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TAS Country : December 1st 2011
Friday, December 2, 2011 Tasmanian Country 17 The Stock Report change creates a new tradition Really it's not all that different from cropping. If you're cropping on dodgy soils there are risks and it's the same with dairying' ---DAIRY CONVERT BILL CHILVERS MAIN PICTURE: Dairy cows graze in what was traditionally a dry-land cropping region. RIGHT: Share farmer Grant Archer, left, and property owner Bill Chilvers, who are behind the Oakdene dairy conversion at Symmons Plains. Pictures: Karolin MacGregor ''Really it's not all that different from cropping. If you're cropping on dodgy soils there are risks and it's the same with dairying,'' he said. ''Whether you're cropping or dairying, it all comes down to better management.'' The extra irrigation water needed for dairy pastures is something Mr Chilvers said he would be monitoring closely to see if it would have any impact on salinity across the dairying area. Water application levels for the pasture are expected to be 5-7ML/ha, which is a considerable increase from the 1.5-2.5ML/ha used during three previous strategic irrigation operations. To monitor any changes to ground water levels, piezometers have been installed. However Mr Chilvers said a return to long-term pasture would also provide soil health benefits after years of continuous cropping. While the duplex soils on the property are naturally quite acidic, 15 years of cropping has gradually increased soil fertility. The dairy farm is now running a herd of 850 friesian jersey cross cows. Mr Archer said he was a firm believer is setting up a dairy and then bringing in the cows to suit, not the other way around. As it is quite a wet area, the cross-bred cows worked well because they were lighter, but still had excellent conversion rates and good production, he said. The stocking rate has been set about about four cows per hectare. Mr Archer said something that was a little bit different on the property was the use of larger paddock sizes. Rather than getting a new paddock every day, the cows are run in the same paddock for several days. He said this had cut down on the amount of fencing and number of water troughs needed, and would also make things easier when those areas needed to be returned to a cropping phase. The Archers are experienced at running large herd operations, having farmed on a 950-cow operation at Mella in the state's North West. Mr Archer said one of the main differences he had noticed between Mella and the Northern Midlands was a shift in the pasture growth curve. During winter, he said, the pasture growth at Symmons Plains was much slower, but he said the cows seemed to like it better there because the weather was less wet and windy. Mr Archer said that one thing they had learned from past experience was to allow for more animal health costs during the first year of operation at a new dairy, due to factors involved with mixing cows together. The cows are run in a two-herd system, which Mr Archer said also allowed the younger cows to perform better. The budget allows for about 1.4 tonnes of supplementary grain feeding per cow over the season. The dairy's milk production targets for the season are 330,000kg/ MS. The herds will soon be moved onto a three milkings in two days management system, which is expected to cut labour costs and reduce other expenses such as electricity and use of cleaning agents. Mr Archer said an essential part of establishing a new dairy was having good staff to run the day-to-day management of the operation. Mr Chilvers said they believed that having a good level of equity in the business was vital in order to manage risk. He said this would help protect them if the share- farming arrangement ceased, and also gave them flexibility to add more infrastructure such as feed or calving pads if needed. Mr Chilvers said another benefit of the share-farming system was that it allowed knowledge and skills to be combined. ''I think you've got to realise that you can't be an expert at everything, and even though I'm OK at the cropping side of things and can produce reasonable lambs, I don't have any experience with dairy cows and that's not what I really want to be doing anyway,'' he said. ''I enjoy the development side of things, so the share farming means that I can still concentrate on what I like doing.'' With a major push for more dairy production across Tasmania now on, it is hoped that new irrigation schemes coming online will enable more farmers to undertake dairy conversions. Enquiries: Georgina & Hamish Wallac 5322 - Andrew Calvert 0418 130 155 2047162-111118 ce 6381 5320 0 0-J J J Jo o ohn n n nG Grove e e es6 6 6381 Catalogues available from agents ffering: 24 Superfine Saxon 2 1/2 yr Rams 46 Superfine/Fine Wool 1 1/2 yr Rams by Nerstane 59 & 293. On display for the first time in Tasmania Progeny from Nerstane N910 (Champion Fine Wool Ram Bendigo 2011) Tuesday December 6th 2011, 1.30pm At Trefusis Ross Also displaying in Macquarie Fields Day Fri Dec 2nd at 9.am all sale team plus other stud Ewes & Lambs. Superfine/Fine Merino 28th Annual Ram Sale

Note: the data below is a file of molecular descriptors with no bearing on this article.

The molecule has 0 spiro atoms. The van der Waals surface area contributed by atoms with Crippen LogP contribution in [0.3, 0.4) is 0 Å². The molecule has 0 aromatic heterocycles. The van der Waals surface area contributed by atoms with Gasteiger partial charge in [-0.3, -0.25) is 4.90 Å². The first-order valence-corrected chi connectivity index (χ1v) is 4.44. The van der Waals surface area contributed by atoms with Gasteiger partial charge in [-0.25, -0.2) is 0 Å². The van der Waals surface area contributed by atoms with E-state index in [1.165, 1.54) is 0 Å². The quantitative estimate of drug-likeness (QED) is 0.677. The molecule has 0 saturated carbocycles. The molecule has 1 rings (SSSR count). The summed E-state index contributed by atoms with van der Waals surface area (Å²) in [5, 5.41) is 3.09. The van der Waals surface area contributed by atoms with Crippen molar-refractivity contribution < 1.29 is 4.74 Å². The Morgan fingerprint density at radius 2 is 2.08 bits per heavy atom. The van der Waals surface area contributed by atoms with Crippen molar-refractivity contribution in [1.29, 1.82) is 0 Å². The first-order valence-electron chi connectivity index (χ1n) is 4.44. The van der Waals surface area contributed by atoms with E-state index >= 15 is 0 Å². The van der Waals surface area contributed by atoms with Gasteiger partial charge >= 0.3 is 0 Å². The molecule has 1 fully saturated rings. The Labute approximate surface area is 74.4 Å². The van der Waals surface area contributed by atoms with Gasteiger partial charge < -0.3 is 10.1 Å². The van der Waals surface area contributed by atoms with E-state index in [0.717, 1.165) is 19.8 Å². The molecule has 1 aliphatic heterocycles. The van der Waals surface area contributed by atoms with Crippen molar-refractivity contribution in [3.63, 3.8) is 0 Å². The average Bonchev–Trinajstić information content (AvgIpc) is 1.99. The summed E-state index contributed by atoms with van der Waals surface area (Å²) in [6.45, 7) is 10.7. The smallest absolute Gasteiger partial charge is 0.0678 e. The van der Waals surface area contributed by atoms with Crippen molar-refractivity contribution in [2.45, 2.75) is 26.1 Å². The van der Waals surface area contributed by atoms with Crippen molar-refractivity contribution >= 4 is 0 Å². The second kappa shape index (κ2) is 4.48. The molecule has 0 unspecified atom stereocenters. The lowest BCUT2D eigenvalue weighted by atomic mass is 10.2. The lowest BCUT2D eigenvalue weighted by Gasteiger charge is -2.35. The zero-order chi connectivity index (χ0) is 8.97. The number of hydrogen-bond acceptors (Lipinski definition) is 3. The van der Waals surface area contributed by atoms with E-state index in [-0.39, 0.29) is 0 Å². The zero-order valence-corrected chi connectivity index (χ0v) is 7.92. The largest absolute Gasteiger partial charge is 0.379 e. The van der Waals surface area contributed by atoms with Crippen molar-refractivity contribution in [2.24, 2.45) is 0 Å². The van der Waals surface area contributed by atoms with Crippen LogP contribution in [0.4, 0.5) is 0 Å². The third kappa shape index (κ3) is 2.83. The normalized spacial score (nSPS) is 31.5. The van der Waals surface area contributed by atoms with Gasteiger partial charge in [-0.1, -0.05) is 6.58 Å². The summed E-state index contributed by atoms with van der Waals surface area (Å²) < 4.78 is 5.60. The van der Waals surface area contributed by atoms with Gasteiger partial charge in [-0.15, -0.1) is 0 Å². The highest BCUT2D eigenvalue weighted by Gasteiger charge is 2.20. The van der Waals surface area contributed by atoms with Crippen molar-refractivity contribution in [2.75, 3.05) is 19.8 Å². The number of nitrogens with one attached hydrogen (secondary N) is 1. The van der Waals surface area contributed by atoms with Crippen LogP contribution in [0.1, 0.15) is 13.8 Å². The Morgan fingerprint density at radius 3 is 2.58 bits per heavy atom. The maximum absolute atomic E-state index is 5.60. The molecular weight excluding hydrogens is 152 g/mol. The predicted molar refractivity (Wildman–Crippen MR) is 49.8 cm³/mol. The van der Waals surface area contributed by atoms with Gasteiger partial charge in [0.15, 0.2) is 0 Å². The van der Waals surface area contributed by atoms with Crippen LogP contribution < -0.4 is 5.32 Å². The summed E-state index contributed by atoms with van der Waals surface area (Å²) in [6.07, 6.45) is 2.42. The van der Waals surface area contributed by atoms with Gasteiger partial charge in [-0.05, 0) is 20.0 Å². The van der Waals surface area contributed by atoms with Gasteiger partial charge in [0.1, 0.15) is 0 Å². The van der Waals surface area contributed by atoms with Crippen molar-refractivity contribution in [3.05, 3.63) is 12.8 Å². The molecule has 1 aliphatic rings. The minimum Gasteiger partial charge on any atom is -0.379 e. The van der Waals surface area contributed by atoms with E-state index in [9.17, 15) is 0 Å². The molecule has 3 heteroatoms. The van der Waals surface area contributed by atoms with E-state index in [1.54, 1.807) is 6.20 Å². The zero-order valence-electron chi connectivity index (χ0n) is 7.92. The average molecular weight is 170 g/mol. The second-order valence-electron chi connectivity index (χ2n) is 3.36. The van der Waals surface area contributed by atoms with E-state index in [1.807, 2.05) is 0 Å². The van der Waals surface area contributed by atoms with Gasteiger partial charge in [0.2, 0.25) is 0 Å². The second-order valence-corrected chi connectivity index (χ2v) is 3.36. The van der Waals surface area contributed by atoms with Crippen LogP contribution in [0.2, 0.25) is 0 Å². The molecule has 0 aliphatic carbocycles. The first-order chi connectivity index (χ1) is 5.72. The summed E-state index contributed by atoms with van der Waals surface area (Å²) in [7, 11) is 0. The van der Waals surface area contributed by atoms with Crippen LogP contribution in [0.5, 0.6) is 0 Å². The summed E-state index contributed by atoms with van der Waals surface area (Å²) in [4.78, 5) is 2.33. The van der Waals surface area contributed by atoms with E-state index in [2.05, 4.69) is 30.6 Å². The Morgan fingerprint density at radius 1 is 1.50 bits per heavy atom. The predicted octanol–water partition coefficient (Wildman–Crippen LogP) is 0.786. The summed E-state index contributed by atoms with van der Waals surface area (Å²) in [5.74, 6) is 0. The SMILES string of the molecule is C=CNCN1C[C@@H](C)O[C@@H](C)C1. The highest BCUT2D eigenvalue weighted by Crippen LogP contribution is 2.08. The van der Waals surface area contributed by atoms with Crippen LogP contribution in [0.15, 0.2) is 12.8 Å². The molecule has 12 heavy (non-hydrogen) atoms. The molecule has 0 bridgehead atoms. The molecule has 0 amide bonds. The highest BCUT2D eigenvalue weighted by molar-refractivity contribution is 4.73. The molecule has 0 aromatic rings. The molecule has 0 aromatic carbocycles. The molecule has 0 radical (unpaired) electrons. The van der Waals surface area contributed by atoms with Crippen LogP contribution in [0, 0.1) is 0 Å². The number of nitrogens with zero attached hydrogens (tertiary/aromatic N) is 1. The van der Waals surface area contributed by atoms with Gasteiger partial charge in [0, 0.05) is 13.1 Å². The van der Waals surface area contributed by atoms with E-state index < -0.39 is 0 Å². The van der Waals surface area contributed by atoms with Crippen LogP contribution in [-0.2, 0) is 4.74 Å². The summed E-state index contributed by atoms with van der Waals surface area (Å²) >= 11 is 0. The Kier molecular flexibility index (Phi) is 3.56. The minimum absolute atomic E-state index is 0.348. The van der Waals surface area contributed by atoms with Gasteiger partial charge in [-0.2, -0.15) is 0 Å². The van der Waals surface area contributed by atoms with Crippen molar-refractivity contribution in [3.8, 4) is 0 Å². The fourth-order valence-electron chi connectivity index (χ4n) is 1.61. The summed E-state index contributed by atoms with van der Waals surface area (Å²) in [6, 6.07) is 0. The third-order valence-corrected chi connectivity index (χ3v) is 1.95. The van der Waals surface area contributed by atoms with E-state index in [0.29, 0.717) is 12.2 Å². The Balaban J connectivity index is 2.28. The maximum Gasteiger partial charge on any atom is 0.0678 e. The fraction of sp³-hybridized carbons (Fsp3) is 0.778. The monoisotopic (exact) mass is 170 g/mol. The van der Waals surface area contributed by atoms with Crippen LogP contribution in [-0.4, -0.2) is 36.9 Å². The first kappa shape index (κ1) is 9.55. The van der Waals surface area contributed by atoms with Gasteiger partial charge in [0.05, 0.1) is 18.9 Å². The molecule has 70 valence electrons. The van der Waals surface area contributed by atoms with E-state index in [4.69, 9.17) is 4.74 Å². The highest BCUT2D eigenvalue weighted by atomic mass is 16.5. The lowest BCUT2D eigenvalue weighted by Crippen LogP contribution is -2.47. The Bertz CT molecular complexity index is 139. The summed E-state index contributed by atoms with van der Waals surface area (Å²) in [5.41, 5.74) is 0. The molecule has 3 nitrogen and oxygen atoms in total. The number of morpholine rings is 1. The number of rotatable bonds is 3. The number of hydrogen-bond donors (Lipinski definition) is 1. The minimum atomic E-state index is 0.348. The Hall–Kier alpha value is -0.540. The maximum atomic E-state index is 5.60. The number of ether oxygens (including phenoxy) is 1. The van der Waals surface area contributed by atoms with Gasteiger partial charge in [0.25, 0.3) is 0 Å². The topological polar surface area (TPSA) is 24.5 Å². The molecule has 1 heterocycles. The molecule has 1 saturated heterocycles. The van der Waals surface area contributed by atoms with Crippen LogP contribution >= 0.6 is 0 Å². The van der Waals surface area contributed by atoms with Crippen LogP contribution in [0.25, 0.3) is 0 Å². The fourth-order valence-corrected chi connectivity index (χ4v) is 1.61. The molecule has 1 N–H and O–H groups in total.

November 24th 2011
December 8th 2011